First read this short devotional at Our Daily Bread, and then come back here.
This is an excellent devotional on why we shouldn’t push others to do, to serve, to try, etc, but wait on God’s timing in their lives. From a widow’s perspective this is very important, and is part of what I was trying to say the other day when I posted about my difficulty in saying no to projects because I felt that I was letting others down if I didn’t take on a certain project.
Being a widow is not easy. There isn’t a guide book that lays out the steps you will take, and how rosy life will be if you do these things. Instead you stumble through as best you can, and pray, and pray, and pray for God’s comfort and guidance.
But you know what? It’s not easy being a friend to a widow either. I imagine if I asked you, you might tell me things like, “I don’t know how to relate to you.” “I don’t know what to say to you, so I don’t call anymore.” You might even, deep inside, feel guilty that you still have your husband; or you might find that being around me forces you to face the fact of your own mortality, and that’s a difficult thing for many of us to face. None of those are wrong, they are all a natural reaction. To be honest, I have trouble relating to a gal who is a brand new widow. Her perspective is different from mine, and I find myself stumbling for the right words when I talk to her. So you, my friends, are not alone.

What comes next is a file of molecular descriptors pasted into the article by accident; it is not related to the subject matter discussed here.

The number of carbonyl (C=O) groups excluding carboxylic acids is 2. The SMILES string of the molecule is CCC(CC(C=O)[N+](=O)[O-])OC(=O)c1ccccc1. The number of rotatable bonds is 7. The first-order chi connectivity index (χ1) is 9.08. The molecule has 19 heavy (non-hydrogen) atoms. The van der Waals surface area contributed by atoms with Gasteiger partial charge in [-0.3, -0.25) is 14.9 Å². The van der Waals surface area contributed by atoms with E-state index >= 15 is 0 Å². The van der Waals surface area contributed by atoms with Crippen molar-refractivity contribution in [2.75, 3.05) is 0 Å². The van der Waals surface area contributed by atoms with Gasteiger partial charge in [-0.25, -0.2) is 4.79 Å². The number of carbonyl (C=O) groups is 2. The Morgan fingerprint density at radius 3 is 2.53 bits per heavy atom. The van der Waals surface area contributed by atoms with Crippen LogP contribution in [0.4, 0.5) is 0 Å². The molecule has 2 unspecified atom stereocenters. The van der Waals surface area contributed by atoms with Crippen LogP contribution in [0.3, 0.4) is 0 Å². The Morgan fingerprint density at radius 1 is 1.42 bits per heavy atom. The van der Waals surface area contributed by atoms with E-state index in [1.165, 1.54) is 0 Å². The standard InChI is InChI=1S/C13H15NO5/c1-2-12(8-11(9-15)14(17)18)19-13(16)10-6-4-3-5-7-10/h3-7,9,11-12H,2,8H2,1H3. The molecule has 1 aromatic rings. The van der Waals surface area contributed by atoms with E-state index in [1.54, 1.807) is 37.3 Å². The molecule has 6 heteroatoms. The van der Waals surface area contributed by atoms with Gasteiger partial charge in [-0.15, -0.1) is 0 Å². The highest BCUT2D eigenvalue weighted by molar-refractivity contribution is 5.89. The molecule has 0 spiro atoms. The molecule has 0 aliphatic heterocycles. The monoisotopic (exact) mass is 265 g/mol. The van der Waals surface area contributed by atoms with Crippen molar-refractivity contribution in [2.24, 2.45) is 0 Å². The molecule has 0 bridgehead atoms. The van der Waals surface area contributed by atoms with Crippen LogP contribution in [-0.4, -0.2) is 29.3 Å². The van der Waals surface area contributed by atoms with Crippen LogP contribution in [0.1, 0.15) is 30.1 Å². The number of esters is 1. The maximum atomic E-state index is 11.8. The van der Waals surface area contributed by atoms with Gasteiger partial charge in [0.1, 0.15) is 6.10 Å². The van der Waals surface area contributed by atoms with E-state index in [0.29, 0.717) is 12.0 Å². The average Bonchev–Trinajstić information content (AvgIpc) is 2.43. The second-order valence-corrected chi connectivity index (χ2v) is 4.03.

Maybe, just maybe, I can assist you, as my friend, in relating to me.
- First, please understand that as a widow, I don’t blame you, neither do I blame myself, nor do I blame God for this predicament. I am trusting the Lord with my life, and so should you.
- Treat me the same as you always have, or as you do any other friend.
- Don’t push me.
- Be honest if I ask for your advice.
- Pray for me.
- When I fall down, be there to help me up.
- Be kind. Be gentle. Be my friend.